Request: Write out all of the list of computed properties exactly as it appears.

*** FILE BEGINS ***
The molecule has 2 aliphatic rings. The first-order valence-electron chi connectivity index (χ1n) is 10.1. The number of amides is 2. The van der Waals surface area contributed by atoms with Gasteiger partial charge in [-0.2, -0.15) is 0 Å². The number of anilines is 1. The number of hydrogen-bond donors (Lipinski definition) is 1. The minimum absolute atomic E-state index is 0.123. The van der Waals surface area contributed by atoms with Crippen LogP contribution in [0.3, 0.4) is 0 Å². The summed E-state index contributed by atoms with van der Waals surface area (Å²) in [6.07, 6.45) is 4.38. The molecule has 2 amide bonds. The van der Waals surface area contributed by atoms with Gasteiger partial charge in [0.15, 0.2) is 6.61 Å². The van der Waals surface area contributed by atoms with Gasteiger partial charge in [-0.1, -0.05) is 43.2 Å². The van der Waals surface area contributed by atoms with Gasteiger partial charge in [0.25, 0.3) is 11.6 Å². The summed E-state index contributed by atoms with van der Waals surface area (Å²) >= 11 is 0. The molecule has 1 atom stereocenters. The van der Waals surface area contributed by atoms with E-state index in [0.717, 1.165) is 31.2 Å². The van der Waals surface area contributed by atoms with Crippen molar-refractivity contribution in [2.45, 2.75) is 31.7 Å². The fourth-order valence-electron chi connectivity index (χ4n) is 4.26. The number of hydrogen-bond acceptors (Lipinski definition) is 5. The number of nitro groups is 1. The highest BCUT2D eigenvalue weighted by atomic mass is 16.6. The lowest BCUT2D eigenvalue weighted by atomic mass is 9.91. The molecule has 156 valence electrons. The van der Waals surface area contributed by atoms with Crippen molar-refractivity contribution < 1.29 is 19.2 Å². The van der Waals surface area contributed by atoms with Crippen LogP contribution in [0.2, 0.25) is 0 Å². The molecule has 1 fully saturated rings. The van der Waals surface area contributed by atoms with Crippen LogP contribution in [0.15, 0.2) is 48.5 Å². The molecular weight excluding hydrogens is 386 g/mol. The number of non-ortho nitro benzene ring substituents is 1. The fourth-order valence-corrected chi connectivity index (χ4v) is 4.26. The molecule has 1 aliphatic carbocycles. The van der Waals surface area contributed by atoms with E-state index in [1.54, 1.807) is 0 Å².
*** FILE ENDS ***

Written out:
The molecule has 2 aliphatic rings. The first-order valence-electron chi connectivity index (χ1n) is 10.1. The number of amides is 2. The van der Waals surface area contributed by atoms with Gasteiger partial charge in [-0.2, -0.15) is 0 Å². The number of anilines is 1. The number of hydrogen-bond donors (Lipinski definition) is 1. The minimum absolute atomic E-state index is 0.123. The van der Waals surface area contributed by atoms with Crippen LogP contribution in [0.3, 0.4) is 0 Å². The summed E-state index contributed by atoms with van der Waals surface area (Å²) in [6.07, 6.45) is 4.38. The molecule has 2 amide bonds. The van der Waals surface area contributed by atoms with Gasteiger partial charge in [0.15, 0.2) is 6.61 Å². The van der Waals surface area contributed by atoms with Gasteiger partial charge in [-0.1, -0.05) is 43.2 Å². The van der Waals surface area contributed by atoms with Gasteiger partial charge in [0.25, 0.3) is 11.6 Å². The summed E-state index contributed by atoms with van der Waals surface area (Å²) >= 11 is 0. The molecule has 1 atom stereocenters. The van der Waals surface area contributed by atoms with E-state index in [0.717, 1.165) is 31.2 Å². The van der Waals surface area contributed by atoms with Crippen molar-refractivity contribution in [2.45, 2.75) is 31.7 Å². The fourth-order valence-electron chi connectivity index (χ4n) is 4.26. The number of hydrogen-bond acceptors (Lipinski definition) is 5. The number of nitro groups is 1. The highest BCUT2D eigenvalue weighted by atomic mass is 16.6. The lowest BCUT2D eigenvalue weighted by atomic mass is 9.91. The molecule has 156 valence electrons. The van der Waals surface area contributed by atoms with Crippen molar-refractivity contribution < 1.29 is 19.2 Å². The van der Waals surface area contributed by atoms with Crippen LogP contribution in [0.2, 0.25) is 0 Å². The molecule has 1 fully saturated rings. The van der Waals surface area contributed by atoms with Crippen LogP contribution in [0.15, 0.2) is 48.5 Å². The molecular weight excluding hydrogens is 386 g/mol. The number of non-ortho nitro benzene ring substituents is 1. The fourth-order valence-corrected chi connectivity index (χ4v) is 4.26. The molecule has 1 aliphatic carbocycles. The van der Waals surface area contributed by atoms with E-state index in [1.54, 1.807) is 0 Å².